The Promaster is Citizen’s best-known line, and Citizen itself is a very peculiar company – perhaps the largest and most integrated of the world, and at the same time, one of the least known and appreciated by global watchmaking fans.
A very short history of the Citizen company
Citizen is a Japanese colossus that today unites under an integrated group all the specialties of the watchmaking world, from the most diverse brands (among which, in addition to Citizen itself, we find Bulova, Arnold & Son, Frederique Constant, and Alpina) to movement making companies including Miyota and La Joux Perret. In 2000, the group produced over 300 million watches a year, about a quarter of the entire world production.
It was founded in 1918 by a Tokyo jeweler, Kamekichi Yamazaki, and in 1924 launched its first pocket watch with the support of a Swiss manufacturer, Rodolf Schmid, who owned a factory in Yokohama and had registered the Citizen brand, a name officially adopted in 1930. From then on, the company expanded, but the actual development came after World War II, with the reconstruction of Japan and its industry after the devastation of the conflict.
1956 and 1959, the dates that mattered
Citizen’s vocation for highly technical watches was born at that time, with the launch of two historical models that laid the foundations for the creation of the modern Promaster collection.
In 1956, Citizen launched the Parashock, an extremely reliable watch – and when we say “launched” it is not in a metaphorical sense. To demonstrate its features, the company had Parashocks dropped from several helicopters in a series of public demonstrations, one of which was in front of Kyoto Railway Station. After the ordeal, the (battered) watches continued to function perfectly.
1959 saw the introduction of the Parawater, Japan’s first water-resistant wristwatch – and here, too, the demonstration organized by the company was spectacular. One hundred thirty different watches were secured to buoys and launched into the Pacific in an experiment called the Trans-Pacific Test from a ship off the coast of Japan. Then, following the sea currents, these buoys were pushed towards the American coast. It took more than a year, but once they reached their destination, the watches were recovered and tested – and they worked perfectly.
The development of Citizen’s technical watches: the Titanium Professional series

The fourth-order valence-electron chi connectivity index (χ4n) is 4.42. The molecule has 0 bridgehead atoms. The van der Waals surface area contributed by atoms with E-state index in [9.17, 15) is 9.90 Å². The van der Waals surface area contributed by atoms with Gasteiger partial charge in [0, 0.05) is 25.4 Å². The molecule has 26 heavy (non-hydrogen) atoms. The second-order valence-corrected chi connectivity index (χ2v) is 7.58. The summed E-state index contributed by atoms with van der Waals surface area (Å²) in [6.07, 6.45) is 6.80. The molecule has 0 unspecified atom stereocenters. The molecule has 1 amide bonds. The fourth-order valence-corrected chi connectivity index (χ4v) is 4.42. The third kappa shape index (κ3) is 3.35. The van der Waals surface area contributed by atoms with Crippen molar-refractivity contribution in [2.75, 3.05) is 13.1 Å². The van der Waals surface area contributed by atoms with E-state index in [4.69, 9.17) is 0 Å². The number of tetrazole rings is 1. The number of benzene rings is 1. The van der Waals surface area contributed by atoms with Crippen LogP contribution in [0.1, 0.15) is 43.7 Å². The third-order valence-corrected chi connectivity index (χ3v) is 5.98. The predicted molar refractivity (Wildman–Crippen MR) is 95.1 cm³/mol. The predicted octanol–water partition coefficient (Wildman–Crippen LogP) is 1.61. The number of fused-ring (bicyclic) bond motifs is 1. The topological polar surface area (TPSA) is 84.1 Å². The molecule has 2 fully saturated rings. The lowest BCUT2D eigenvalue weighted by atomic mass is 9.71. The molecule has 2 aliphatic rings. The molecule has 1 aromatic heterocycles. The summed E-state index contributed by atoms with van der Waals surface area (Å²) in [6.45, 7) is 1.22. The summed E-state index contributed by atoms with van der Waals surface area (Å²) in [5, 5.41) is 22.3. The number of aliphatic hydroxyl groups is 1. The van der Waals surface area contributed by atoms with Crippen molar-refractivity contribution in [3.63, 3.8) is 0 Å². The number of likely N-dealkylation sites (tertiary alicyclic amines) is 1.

The technical content developed in these experiments was key to creating the company’s first dive watches, which evolved into the modern Promaster series, officially launched in 1989. But the creation of this line crosses another little-known world record: Citizen was the first company in the world to produce a titanium watch, the X8 Chronometer model, launched in 1970, a battery-powered electronic watch that could run for a year.
The titanium series was expanded into the Titanium Professional collection, with the first model, the 1300m, produced in 1982 and followed by two other lower-end models, the 800m and the 300m. This series was the true forerunner of the Aqualand, a watch with innovative technical content that still represents today a small “Grail Watch” for many collectors.
The Citizen Aqualand, the first diver’s watch with a depth gauge
The Aqualand – with its unmistakable silhouette – entered into service in 1985 and was the first diver’s watch equipped with a digital depth gauge, powered by three lithium batteries hermetically sealed by the case back through six screws, and had a set of decompression tables printed on the wristband. The Citizen Aqualand was thus the true forerunner of modern wrist computers used for scuba diving.
In 1989, the Aqualand, along with other sports models with different uses (the Altichron and the Sky), was brought together in the Promaster series, where it still resides today and has been declined in numerous models – among which we can remember the Citizen Promaster JP3000-53L and the Citizen Promaster JP3020-56L, both equipped with a dual analog-digital display, all ISO 6425 certified as diver watches.
The modern evolutions of the Promaster series
2019 saw the 30th anniversary of the launch of the Promaster series. So at the Basel show, Citizen unveiled several new models that complete the modern lineup of this iconic series from the Japanese manufacturer. The line comes in three different sublines, Land, Marine, and Sky, and features timepieces dedicated to adventure in these three environments and optimized for each, including some delectable Limited Editions.
The Citizen Professional Promaster Pilot Satellite GPS LE is a pilot’s watch from the Sky series with Eco-drive movement. In its modern and aggressively designed case, it brings together a myriad of functions specific to pilots with synchronization in 39 cities around the world.
Instead, the Citizen Professional Promaster Altichron is dedicated to the extreme environment of mountaineering and trekking and mounts an Eco-drive mechanism with altimeter function (from 10,000 meters to -300 meters) and compass in a technological titanium shell with Duratect MRK Gold coating that resists scratches and other damage.
The trio closes with the icing on the cake, the new Promaster Aqualand version, also in Limited Edition. The latter mounts an Eco-Drive movement and is reminiscent in design to the original model, but with sleek brushed titanium, gold, and black livery that makes it unexpectedly elegant. The Aqualand, faithful to its technical vocation, offers an analog depth gauge and numerous other functions, is water-resistant to 200 meters, and is ISO 6425 and JIS*8 certified.
Of course, these are just three of the most notable timepieces belonging to this vast and fascinating collection, which is strangely little-considered, and we aim to shed some light over it in the future, so to give Citizen and its legacy of excellence what it is rightly due.